you could take it out of the hands of parliamentarians if that
was something you wanted to do. You could also define a bit more
clearly what you mean by "lobbying". I do not believe
everybody has the same view about what constitutes lobbying. Those
are two constructive suggestions about how you might improve the
system around this issue. I do not think any of us argues that
it is inappropriate there should be some vetting process of the
appointments that former ministers take up when they leave office.
As Mr Haddrill said, the public understanding of the fact that
there is such a process is probably not very good.
Q585 Jenny Willott: One matter that
has been raised with us in relation to the Advisory Committee
on Business Appointments is that there is no enforcement; it does
not follow up. When you were given advice about what you could
take up and for how long the lobbying ban would be in place, did
you have any impression as to what would happen if you breached
Mr Haddrill: The thing that most
concerned me was that I would damage the reputation of my new
employer. If this is about integrity my new employer does not
want there to be any question about whether or not it has acted
with integrity. The fact that I have been through the business
appointments process was included by them in the press notice
that announced my appointment. I was perfectly open and said what
the restrictions were. If I had breached them in the kind of public
space in which we operated it would have been obvious and damaging.
Therefore, there is a kind of self-enforcement. Is there any further
enforcement? You write back after whatever period of time it is
to say what you have done and that is about it.
Mr Caborn: Having been privy for
10 years to the discipline of public office, I believe that those
standards are inherent in the way you conduct your daily life,
whether it is in the business sector or anywhere else. It may
well be that you will look at some type of enforcement of the
Advisory Committee on Business Appointments. I agree that how
it comes to its decisions could be more transparent; it could
be more rigorous. There could be some face-to-face interviews,
but the important point is: how do you address public perception?
The fact is that you are holding this inquiry and there are journalists
here who will probably not report it in the most objective ways.
Their business is to sell newspapers. Without digressing, the
fact that we are here is rather like the funding of political
parties and the constraints on that. Are we using a sledge hammer
to crack a nut here? I think that phraseology has been used before.
It is about having integrity in the system to make sure it is
transparent and robust. I think that is absolutely central. Once
you have got that it is a matter of saying to the general public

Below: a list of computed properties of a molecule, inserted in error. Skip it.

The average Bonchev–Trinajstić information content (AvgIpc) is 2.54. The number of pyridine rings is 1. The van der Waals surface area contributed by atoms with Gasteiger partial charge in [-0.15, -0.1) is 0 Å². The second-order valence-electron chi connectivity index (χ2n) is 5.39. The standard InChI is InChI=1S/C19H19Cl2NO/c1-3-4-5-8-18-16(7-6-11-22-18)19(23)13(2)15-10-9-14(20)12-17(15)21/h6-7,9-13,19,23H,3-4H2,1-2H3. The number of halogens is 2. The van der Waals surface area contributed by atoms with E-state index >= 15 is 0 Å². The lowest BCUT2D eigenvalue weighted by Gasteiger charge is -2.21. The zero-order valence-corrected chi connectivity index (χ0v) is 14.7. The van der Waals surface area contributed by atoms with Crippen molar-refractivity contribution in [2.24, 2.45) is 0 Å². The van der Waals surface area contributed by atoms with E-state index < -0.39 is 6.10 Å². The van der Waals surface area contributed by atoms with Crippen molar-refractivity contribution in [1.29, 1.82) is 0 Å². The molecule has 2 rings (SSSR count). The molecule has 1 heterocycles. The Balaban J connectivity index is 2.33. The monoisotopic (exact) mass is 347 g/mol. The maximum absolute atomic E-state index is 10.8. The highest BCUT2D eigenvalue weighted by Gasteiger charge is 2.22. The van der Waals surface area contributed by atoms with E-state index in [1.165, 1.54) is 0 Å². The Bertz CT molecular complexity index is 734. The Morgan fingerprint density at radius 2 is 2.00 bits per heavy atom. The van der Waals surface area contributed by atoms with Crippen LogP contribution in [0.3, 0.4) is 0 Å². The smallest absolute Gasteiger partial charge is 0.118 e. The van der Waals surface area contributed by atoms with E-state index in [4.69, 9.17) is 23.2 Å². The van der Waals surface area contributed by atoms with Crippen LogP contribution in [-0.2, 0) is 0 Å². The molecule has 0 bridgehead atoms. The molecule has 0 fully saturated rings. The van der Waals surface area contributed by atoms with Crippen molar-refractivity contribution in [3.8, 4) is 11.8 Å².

that that is what we have. I do not think that is out there at
all. The danger is that if we do not have it people will become
very concerned about anybody who comes to discuss matters either
with ministers or Members of Parliament which to me is a negation
Q586 Jenny Willott: It seems to me
that, given the system as it is at the moment, there is quite
a big difference between the position of civil servants who move
from one job to another and sitting MPs and peers taking on additional
roles; they are not giving up one job and moving to another but
effectively it is being done on top. Is the present system fair
to both situations, which are different? Is it appropriate to
have the same set up to deal with both scenarios, or would it
be more appropriate to have a different system for politicians
who are still sitting in either the Commons or Lords and to separate
that out from civil servants and potentially special advisers?
Lord Warner: Perhaps I may start
off by making clear that peers are not paid; they are not salaried
Q587 Jenny Willott: I understand
Lord Warner: And peers do not
represent anybody in any sense; they have no representative responsibilities
and so they are in a different position.
Q588 Chairman: Do they not represent
the public interest in a general sense?
Lord Warner: The point I am trying
to make is that we do not have constituents. There is not a group
of people who have voted for us, which is a sore point with quite
a few parliamentarians. We are not elected to represent a particular
geographical area and we are not paid a salary. I am not trying
to stir up House of Lords reformI am happy to debate it
if you wishbut making a point. The question was whether
there should be a parliamentary and non-parliamentary system.
The point I make is that peers are in a different position from
those who continue to be MPs.
Q589 Jenny Willott: But the difference
is that in theory we as sitting Members of Parliament or Members
of the House of Lords are in a position to influence legislation,
the Government and so on. We are in a role that does that anyway
and you are taking on a paid job in addition to being a parliamentarian,
which is a little different from a civil servant or special adviser
who moves from one role to another and does not maintain that
Lord Warner: The earlier questioning
by Mr Flynn was all about whether an individual who was receiving
the pay of a sitting MP could continue to do an outside job. The
point I am making about peers being unpaid is that they have a